Brownlee served in the 134th New York Infantry, which at the time of the Battle of Gettysburg belonged to a brigade commanded by Col. Charles R. Coster. During the afternoon of the first day of the battle, Coster’s Brigade was ordered to support the crumbling federal right on the northern edge of Gettysburg. Soon after the brigade formed, the Confederate juggernaut descended on Coster’s men. The 134th was overwhelmed by advancing rebels on the front, flank and rear. More than half the regiment became casualties, including Brownlee, who suffered wounds from four bullets and three buckshot. His case study appeared in The Medical and Surgical History of the War of the Rebellion:

CASE.—Private James Brownlee, Co. G, 134th New York Volunteers, aged 21 years, was wounded at Gettysburg, July 1st, 1863, by four balls and three buckshot. One ball, probably conoidal, entered the sternum about an inch below the jugular fossa, and passing downward and outward, underneath the second, third, and fourth ribs, perforated the upper lobe of the right lung superficially, and emerged between the fourth and fifth ribs, about three inches to the right of the nipple of the same side. Three buckshot took effect just above the pubes, some of them passing through the bladder. One ball entered the right thigh and lodged; another (conoidal) entered the left thigh and passed nearly through. It was removed on the fourth day. A nearly spent conoidal ball entered the back of the sacrum, near its middle, and buried itself slightly beneath the skin, whence it was immediately removed by the patient. In addition to the injuries already stated the patient affirms that he was finally struck upon his knapsack, and knocked down by a piece of railroad iron about eighteen inches long, which was fired from one of the enemy’s guns. Being made a prisoner soon after, a Confederate surgeon removed some fragments of the sternum from the wound of exit, and dressed the wound with pledgets of lint, removing them every hour or two. He observed that whenever the dressing was removed he breathed with difficulty, but on being replaced he felt immediate relief. The patient was admitted to Camp Letterman, Pennsylvania on August 6th, and was furloughed on October 30th, 1863. He was admitted to Central Park Hospital, New York, on December 9th, 1863, and came under the observation of Professor Frank H. Hamilton, who stated that “after the lapse of nine months there is a copious purulent discharge from both orifices, and the walls of the thorax upon the injured side have already contracted considerably. The posterior portion of the right lung admits air freely, nearly to its base. In front, no auscultatory sounds are detected. When he stands erect the right shoulder falls considerably. Most of the time he has troublesome diarrhea, yet under a generous diet he is gradually gaining his strength and health.” On June 3d, 1865, Brownlee was admitted to Ira Harris Hospital, Albany. He was discharged the service on August 12th, 1865. Examining Surgeon William H. Craig states, August 22d, 1866, that “a fistulous opening remains in the breast, at which the air escapes in inspiration. About four ounces of pus is discharged from this opening each day. Disability probably permanent.” On January 29th, 1867, Examining Surgeon E.S. Delavan, at Albany, reports: “Three buckshot entered in front near the symphisis pubis, perforating the bladder. Strange to say, he recovered from the wound. Ball entered the breast and sternum and passed out (probably, though he never saw the ball); it may be in the chest below the right nipple. The right lung is almost totally useless. I can detect no respiratory murmur, and he has cough and feeble pulse. In my opinion, the disability is permanent.”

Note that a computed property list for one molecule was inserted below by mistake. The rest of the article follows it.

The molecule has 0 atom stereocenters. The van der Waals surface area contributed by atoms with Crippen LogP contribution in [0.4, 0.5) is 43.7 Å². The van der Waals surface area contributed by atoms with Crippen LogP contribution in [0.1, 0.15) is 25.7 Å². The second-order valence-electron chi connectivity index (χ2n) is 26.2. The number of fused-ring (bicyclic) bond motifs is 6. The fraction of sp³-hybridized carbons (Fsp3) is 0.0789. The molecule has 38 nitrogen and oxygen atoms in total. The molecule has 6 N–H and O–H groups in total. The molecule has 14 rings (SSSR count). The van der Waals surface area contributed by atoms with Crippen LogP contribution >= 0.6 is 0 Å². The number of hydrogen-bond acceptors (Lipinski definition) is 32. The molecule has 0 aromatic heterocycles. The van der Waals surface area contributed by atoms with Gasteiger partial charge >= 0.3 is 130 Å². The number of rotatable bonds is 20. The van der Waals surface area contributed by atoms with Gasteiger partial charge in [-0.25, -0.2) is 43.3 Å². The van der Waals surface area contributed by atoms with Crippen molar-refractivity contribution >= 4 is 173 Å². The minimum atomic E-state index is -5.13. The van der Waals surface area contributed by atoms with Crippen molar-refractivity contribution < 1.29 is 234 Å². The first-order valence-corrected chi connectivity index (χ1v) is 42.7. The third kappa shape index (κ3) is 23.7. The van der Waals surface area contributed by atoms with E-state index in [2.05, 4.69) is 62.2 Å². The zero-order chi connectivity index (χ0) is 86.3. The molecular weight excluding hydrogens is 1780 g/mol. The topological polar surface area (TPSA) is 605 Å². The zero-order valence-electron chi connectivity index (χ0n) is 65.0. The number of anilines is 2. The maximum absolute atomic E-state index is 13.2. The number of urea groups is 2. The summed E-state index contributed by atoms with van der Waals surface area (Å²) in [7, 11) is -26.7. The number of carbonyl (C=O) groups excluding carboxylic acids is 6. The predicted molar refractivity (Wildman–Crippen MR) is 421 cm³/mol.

Brownlee lived until age 62, dying after he suffered a stroke in 1904.